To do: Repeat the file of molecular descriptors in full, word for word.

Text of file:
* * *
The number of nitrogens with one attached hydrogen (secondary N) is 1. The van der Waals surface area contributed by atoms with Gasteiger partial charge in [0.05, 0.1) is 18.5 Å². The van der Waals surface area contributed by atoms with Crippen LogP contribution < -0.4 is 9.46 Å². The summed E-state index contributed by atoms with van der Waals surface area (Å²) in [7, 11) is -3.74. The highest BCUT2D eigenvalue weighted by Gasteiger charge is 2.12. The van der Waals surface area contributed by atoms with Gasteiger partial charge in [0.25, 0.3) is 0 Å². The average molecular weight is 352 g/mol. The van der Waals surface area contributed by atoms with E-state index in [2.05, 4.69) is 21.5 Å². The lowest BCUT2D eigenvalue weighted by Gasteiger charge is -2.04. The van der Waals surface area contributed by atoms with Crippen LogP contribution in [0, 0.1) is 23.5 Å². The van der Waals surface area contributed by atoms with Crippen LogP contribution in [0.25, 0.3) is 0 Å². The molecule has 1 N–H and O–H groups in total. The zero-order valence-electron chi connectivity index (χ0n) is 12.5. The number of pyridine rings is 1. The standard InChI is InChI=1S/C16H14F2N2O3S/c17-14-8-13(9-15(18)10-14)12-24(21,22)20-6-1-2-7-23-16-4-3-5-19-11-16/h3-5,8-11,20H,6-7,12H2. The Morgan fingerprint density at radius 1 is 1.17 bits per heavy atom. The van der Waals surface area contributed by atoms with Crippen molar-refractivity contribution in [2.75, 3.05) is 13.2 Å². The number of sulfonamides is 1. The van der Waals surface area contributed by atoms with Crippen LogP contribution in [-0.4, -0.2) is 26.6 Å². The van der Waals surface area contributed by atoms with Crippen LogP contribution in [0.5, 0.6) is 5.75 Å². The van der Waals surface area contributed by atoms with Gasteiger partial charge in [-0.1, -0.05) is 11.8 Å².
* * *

The number of nitrogens with one attached hydrogen (secondary N) is 1. The van der Waals surface area contributed by atoms with Gasteiger partial charge in [0.05, 0.1) is 18.5 Å². The van der Waals surface area contributed by atoms with Crippen LogP contribution < -0.4 is 9.46 Å². The summed E-state index contributed by atoms with van der Waals surface area (Å²) in [7, 11) is -3.74. The highest BCUT2D eigenvalue weighted by Gasteiger charge is 2.12. The van der Waals surface area contributed by atoms with Gasteiger partial charge in [0.25, 0.3) is 0 Å². The average molecular weight is 352 g/mol. The van der Waals surface area contributed by atoms with E-state index in [2.05, 4.69) is 21.5 Å². The lowest BCUT2D eigenvalue weighted by Gasteiger charge is -2.04. The van der Waals surface area contributed by atoms with Crippen LogP contribution in [0, 0.1) is 23.5 Å². The van der Waals surface area contributed by atoms with Crippen LogP contribution in [0.25, 0.3) is 0 Å². The molecule has 1 N–H and O–H groups in total. The zero-order valence-electron chi connectivity index (χ0n) is 12.5. The number of pyridine rings is 1. The standard InChI is InChI=1S/C16H14F2N2O3S/c17-14-8-13(9-15(18)10-14)12-24(21,22)20-6-1-2-7-23-16-4-3-5-19-11-16/h3-5,8-11,20H,6-7,12H2. The Morgan fingerprint density at radius 1 is 1.17 bits per heavy atom. The van der Waals surface area contributed by atoms with Crippen molar-refractivity contribution in [2.75, 3.05) is 13.2 Å². The number of sulfonamides is 1. The van der Waals surface area contributed by atoms with Crippen LogP contribution in [-0.4, -0.2) is 26.6 Å². The van der Waals surface area contributed by atoms with Crippen LogP contribution in [0.5, 0.6) is 5.75 Å². The van der Waals surface area contributed by atoms with Gasteiger partial charge in [-0.1, -0.05) is 11.8 Å².